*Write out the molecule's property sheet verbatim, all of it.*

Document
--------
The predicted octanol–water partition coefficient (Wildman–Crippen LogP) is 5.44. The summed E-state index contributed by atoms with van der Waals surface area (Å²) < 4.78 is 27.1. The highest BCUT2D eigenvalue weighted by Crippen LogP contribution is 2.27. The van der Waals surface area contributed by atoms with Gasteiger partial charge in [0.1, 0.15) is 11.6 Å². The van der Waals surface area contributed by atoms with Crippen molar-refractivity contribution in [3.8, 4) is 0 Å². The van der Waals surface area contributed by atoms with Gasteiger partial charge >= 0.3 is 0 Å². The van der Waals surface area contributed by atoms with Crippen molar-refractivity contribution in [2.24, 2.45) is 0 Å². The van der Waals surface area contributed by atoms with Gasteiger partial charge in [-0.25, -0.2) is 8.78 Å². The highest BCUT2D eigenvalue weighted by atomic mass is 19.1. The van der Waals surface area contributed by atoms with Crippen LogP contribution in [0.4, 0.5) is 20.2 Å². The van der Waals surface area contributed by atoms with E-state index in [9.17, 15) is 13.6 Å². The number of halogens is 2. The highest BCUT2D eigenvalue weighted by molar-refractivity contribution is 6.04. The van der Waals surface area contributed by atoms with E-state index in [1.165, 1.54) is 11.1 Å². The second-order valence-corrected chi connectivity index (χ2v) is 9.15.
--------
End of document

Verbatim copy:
The predicted octanol–water partition coefficient (Wildman–Crippen LogP) is 5.44. The summed E-state index contributed by atoms with van der Waals surface area (Å²) < 4.78 is 27.1. The highest BCUT2D eigenvalue weighted by Crippen LogP contribution is 2.27. The van der Waals surface area contributed by atoms with Gasteiger partial charge in [0.1, 0.15) is 11.6 Å². The van der Waals surface area contributed by atoms with Crippen molar-refractivity contribution in [3.8, 4) is 0 Å². The van der Waals surface area contributed by atoms with Gasteiger partial charge >= 0.3 is 0 Å². The van der Waals surface area contributed by atoms with Crippen molar-refractivity contribution in [2.24, 2.45) is 0 Å². The van der Waals surface area contributed by atoms with Gasteiger partial charge in [-0.25, -0.2) is 8.78 Å². The highest BCUT2D eigenvalue weighted by atomic mass is 19.1. The van der Waals surface area contributed by atoms with Crippen LogP contribution in [0.4, 0.5) is 20.2 Å². The van der Waals surface area contributed by atoms with E-state index in [9.17, 15) is 13.6 Å². The number of halogens is 2. The highest BCUT2D eigenvalue weighted by molar-refractivity contribution is 6.04. The van der Waals surface area contributed by atoms with E-state index in [1.165, 1.54) is 11.1 Å². The second-order valence-corrected chi connectivity index (χ2v) is 9.15.